Even before this little situation ever came about with the lawsuit, I wondered about the sample in the background of “Addictive”. Well, late Friday night as I was sitting down watching MTV, all about this sample popped up on the 10 to the hour news.
This is what’s going on.
An Indian film and music company is suing our R&B Princess “Truth Hurts” and her associated record labels of more than $500 million over the use of an unlicensed sample on “Addictive,” which is the first single from her debut album, Truthfully Speaking. And this hurts I know a lot!
A lawyer retained by the Bombay-based Saregama India Limited filed a copyright infringement lawsuit, which names the following as defendants:
Truth Hurts, Interscope Records, its parent company Universal Music Group, the album’s producer Dr. Dre and his imprint Aftermath Records, in the U.S. District Court for the Southern District of Texas, Houston Division, on September 12.
(Why Blame them when it was DJ Quik?) Read and you’ll know why!
“Addictive” uses a sample of the 20-year-old song “Thoda Resham Lagta Hai” by a popular Indian artist “Lata Mangeshkar” without permission from copyright holder Saregama India Ltd., the company’s attorney Dedra S. Davis claims. Not only was a snippet of Mangeshkar’s soaring vocals borrowed, but the hook, melody and rhythm were also lifted, Davis alleges.
“When you hear it, it’s like, ‘Oh my god, they didn’t even try to get original with it,’ ” she said. “[They didn't] try to change it up or anything like that.”
You already know she was saying, “How lovely!”
A pre-trial hearing is scheduled for November 22. Saregama India Ltd. has a British subsidiary branch within the court’s jurisdiction in Texas, which accounts for why the case is being heard in Houston, Texas.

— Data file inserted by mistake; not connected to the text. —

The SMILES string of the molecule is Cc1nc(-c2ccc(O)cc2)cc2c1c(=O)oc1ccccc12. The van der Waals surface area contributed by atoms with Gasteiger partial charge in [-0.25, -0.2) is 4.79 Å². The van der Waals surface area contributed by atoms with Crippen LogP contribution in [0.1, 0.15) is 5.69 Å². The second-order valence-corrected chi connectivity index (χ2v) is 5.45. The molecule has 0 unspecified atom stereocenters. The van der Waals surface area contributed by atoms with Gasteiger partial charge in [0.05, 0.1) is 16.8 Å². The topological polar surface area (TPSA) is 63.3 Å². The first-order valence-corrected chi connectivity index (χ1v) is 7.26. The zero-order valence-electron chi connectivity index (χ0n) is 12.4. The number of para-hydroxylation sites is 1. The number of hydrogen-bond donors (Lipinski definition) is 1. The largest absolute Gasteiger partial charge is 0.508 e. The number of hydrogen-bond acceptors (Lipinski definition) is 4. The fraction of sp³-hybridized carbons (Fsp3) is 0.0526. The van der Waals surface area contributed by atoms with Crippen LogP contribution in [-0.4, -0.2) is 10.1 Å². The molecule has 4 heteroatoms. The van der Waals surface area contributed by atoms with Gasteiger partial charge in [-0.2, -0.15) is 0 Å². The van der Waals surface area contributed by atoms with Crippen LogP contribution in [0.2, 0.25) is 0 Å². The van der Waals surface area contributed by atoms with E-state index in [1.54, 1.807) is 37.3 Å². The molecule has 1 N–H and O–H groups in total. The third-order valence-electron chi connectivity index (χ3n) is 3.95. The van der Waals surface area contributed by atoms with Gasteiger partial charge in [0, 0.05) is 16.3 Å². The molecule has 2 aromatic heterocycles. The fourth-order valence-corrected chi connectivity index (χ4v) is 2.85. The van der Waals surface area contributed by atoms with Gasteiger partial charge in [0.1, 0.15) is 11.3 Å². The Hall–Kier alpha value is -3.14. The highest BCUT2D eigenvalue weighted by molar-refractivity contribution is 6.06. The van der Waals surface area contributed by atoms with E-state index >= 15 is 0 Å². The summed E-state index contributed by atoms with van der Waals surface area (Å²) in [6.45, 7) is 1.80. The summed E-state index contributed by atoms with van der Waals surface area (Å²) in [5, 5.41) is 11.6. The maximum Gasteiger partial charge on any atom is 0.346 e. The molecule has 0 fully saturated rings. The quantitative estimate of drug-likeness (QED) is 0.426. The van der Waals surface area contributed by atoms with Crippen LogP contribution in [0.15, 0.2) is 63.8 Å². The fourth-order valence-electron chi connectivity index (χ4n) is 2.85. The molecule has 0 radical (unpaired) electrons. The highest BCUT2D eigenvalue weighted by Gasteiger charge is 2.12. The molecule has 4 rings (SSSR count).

Dedra S. Davis said she issued Universal Music Group a cease-and-desist letter prior to filing the suit, which the label conglomerate ignored.
This all could have been avoided then or is someone not telling the truth?
Additionally, Seregama India Ltd.’s copyright manager asked UMG to stop using the sample because the lyrics of “Addictive,” in which rapper Rakim drops the f-bomb in his rhymes and Truth sings the lines “I like it rough” and “He makes me scream,” were potentially offensive to some Indians’ cultural and religious sensibilities. This letter only serves as evidence that UMG was made aware of Seregama India’s claim as copyright holders of the song, and the objectionable content doesn’t factor into the lawsuit.
UMG’s foreign subsidiary Universal India sought and was granted permission to license the song for an unrelated use as a cover 12 days before Truthfully Speaking was released June 26, furthering the suit’s claim that “the defendants clearly, and admittedly knew their activities were, and currently are, infringing on [Seragama's] copyrighted work.”
A Universal Music Group spokesperson had no comment on the matter.
The 90-year-old production and distribution company is seeking monetary damages based on profits from the sale of Truthfully Speaking, the single “Addictive,” attorney’s fees, and punitive damages amounting to $500 million. Truthfully Speaking has sold more than 273,000 copies, according to SoundScan. The complaint states that “the defendants’ infringing conduct has also caused, and is causing, substantial and irreparable injury and damage to [Saregama] in an amount not capable of determination, and, unless restrained, will cause further irreparable injury, leaving the Plaintiffs with no adequate remedy at law.”
DJ Quik, who produced “Addictive,” said that he stumbled upon the track one night on television.
“I woke up one morning … I turned on the TV and landed on this Hindi channel and just turned it up real loud,” Quik explained this past summer. “There was a commercial on and I just got up and went into the bathroom and started brushing my teeth. I’m brushing, and before I knew it, I was grooving … [the beat on the TV] was just in my body. I went back in there and looked at the TV — there was a girl on there bellydancing, just like real fly. So I pushed record on the VCR.”
Come on DJ Quik, you’re my boy and you know the rules! I’m starting to feel new people need to be hired on and placed in what I’ll call the “Licensing Dept” where producers have to come in and get clearance of any sample which could be done at any record label in your city. This is good for those producers who are not going to follow the guidelines.
Additional reporting from Joe D’Angelo | Sway Calloway – MTV News